Mon 19/08-2019 Day 451

Pos: 64.9231,-166.4926
Loc: before Cape Douglas
Acc: Hilleberg Keron 4 tent
Dist: 32,7 km
Start: 8:10 End: 16:00

It was raining all night and also when we woke at 6 am. We preferred to turn around once more for half an hour, but a lookout of the tent didn’t look too bad. Dead calm sea, no wind…just rain…we had to go!
Packing a soaking wet and sandy tent is not my favorite, but for the afternoon, Karel forecasted some sun. After half an hour, Ross felt like he had to change something on his seat and backrest. He decided his inflatable pillow would add some padding there where I had it naturally, plus it would give him some more comfort on his lower back. Well, whatever makes you happy! Ross seems just to prefer a different sitting position than I have. With his new padding, we made quite some reasonable speed. It is all about being comfortable!
We kept on going, thank goodness landing and launching is not a problem, when I go in first and leave last. So far, I always got Ross safely launched and landed here. He realizes the value of quickly going out including closing the spray deck quickly but needs some more practice. Also on landing, exiting a just landed kayak could be crucial in some surf if you can’t do it quickly.
After igloo Creek, we crossed a small 7 km bay offshore, but I prefer to hug the coast. It is mostly so little longer, but so much nicer! This would also be the distance we have to cross from the spit of Port Clearance over to the other side. Ross feels happy with that, for the larger crossing over to Kotzebue, we will see how it goes with us – and how the weather cooperates!
We ended up on the lovely rocky Cape Woolley, where in one small beach, a wrecked motorboat, and a left-behind ATV sprung in our eye. The motorboat was probably not been very lucky on landing, but the ATV looked like it ran just out of gas. People seem to have too much money here…the matching cabin on Cape Wooley was fully out of shape and full of trash. OMG! Why do people just leave their belongings behind like this…
The rocks around the cape at least were eye candy, white and gray, with red sand. Amazing formations! We spend quite some time onshore exploring. Even a small arch was lurking to paddle through, but it was to close to the beach.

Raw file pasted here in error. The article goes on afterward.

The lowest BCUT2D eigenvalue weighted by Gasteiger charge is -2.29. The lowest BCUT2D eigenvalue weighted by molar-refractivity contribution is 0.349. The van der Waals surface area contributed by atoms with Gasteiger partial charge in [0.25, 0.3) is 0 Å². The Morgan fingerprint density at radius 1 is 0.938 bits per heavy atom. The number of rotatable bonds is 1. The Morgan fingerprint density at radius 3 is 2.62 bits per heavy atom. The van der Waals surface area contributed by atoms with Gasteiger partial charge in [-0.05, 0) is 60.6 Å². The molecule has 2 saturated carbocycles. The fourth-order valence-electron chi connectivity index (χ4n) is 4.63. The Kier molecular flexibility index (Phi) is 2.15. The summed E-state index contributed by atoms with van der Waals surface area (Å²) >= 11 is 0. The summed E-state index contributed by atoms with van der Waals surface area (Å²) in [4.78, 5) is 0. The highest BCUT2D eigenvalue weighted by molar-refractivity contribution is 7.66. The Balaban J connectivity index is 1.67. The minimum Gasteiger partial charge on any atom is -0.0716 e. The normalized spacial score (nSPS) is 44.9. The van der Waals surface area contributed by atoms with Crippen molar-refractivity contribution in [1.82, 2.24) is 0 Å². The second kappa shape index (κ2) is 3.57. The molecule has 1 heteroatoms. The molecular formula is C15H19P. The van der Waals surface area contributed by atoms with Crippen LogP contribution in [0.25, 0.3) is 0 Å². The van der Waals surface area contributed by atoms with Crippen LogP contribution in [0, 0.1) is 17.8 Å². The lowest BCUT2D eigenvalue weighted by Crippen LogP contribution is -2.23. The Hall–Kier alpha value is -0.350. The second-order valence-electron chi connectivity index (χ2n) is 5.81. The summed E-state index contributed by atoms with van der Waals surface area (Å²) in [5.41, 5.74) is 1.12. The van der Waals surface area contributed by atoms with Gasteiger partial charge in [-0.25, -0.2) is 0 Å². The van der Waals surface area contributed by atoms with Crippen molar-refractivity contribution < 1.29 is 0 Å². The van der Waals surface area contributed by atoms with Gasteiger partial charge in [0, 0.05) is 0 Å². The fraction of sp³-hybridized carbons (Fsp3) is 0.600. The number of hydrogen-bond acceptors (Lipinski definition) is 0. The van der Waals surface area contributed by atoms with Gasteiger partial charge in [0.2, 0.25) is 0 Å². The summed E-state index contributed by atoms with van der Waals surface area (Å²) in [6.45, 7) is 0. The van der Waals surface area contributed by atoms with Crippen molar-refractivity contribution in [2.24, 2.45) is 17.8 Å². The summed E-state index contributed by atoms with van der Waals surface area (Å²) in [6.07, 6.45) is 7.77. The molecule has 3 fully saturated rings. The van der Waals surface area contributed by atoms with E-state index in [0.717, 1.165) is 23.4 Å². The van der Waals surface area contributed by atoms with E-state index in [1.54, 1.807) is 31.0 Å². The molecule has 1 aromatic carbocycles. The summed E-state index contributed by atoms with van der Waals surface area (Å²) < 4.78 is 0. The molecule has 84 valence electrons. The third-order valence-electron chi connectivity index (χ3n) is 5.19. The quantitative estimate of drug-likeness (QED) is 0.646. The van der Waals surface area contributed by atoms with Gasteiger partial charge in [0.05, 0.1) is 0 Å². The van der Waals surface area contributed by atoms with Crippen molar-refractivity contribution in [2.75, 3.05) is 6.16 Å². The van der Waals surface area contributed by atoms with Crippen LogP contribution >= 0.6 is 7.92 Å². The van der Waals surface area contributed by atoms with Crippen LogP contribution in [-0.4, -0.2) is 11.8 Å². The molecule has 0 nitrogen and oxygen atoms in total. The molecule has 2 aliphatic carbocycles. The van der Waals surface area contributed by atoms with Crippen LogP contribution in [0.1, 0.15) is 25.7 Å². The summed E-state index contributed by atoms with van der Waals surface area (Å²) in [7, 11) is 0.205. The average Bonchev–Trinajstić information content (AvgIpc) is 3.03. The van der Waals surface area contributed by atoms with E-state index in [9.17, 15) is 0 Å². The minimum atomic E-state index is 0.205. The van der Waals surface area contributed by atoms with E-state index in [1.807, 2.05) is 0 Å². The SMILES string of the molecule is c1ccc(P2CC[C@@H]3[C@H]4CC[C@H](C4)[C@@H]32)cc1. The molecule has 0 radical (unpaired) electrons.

In the bottom of the bay behind the cape, the water was shallow breaking, and I animated Ross to practice low bracing into the tiny breakers. He needs to get rid of the fear of the cold water! Maybe I should not have selected a “Florid Boy”? We still have to practice a wet exit and re-entry into the kayak…maybe tomorrow. I paddled on purpose into some shallow area where we had to drag our kayaks maybe 100 meters…mean…but I needed Ross to practice to handle himself getting out and in his own kayak. It worked all right, though later I had to assist him to re-adjust the inflated backrest-pad, and to re-launch the stuck skeg.
A small fishing camp village came up at the Feather River, maybe ten cabins or such which were still looking in use. But today, no one was present. We decided not to land for investigation, as here, the beach was steep and landing would be some effort. I also liked to make some more distance! I agreed with Ross to paddle until 4 pm, as there was no distinct landmark to land on. Just beach, easy to land again, with beautiful mountains in the background.
I challenged Ross we should “give everything” in the last half an hour, as he demanded some “torture” when he signed up for this trip, LOL! Well, ok, *I* paddled until 4 pm, Ross had to work a few minutes overtime…
We found a nice beach spot with dozens of caribou hoof prints passing along. How I’d love to see the herd! The usual bear paw prints, but nothing really fresh. The lagoon just behind our beach turned out to be freshwater, and I had a swim. And yes, my Florida-temperature-spoiled paddling partner also had at least a wash in the cold water! We went for a short hike, but besides some caribou-party places, more bear prints and one wheel track probably from the fishing camp, we found only a few whale vertebra bones, amazingly with a fur coat on? Ok, this must have been dried sew weed…One strange small animal carcass we could not classify anyhow. It had long claws and small carnivore teeth. No idea what that was. No glass balls nowhere, no dead walrus.
It was sunny all evening, but noticeable late summer and not that warm anymore. Still, Ross got all his clothes dried out, as he brought not the ideal underwear under the drysuit. Now, we can start tomorrow in the sunshine again, not like this morning in the rain…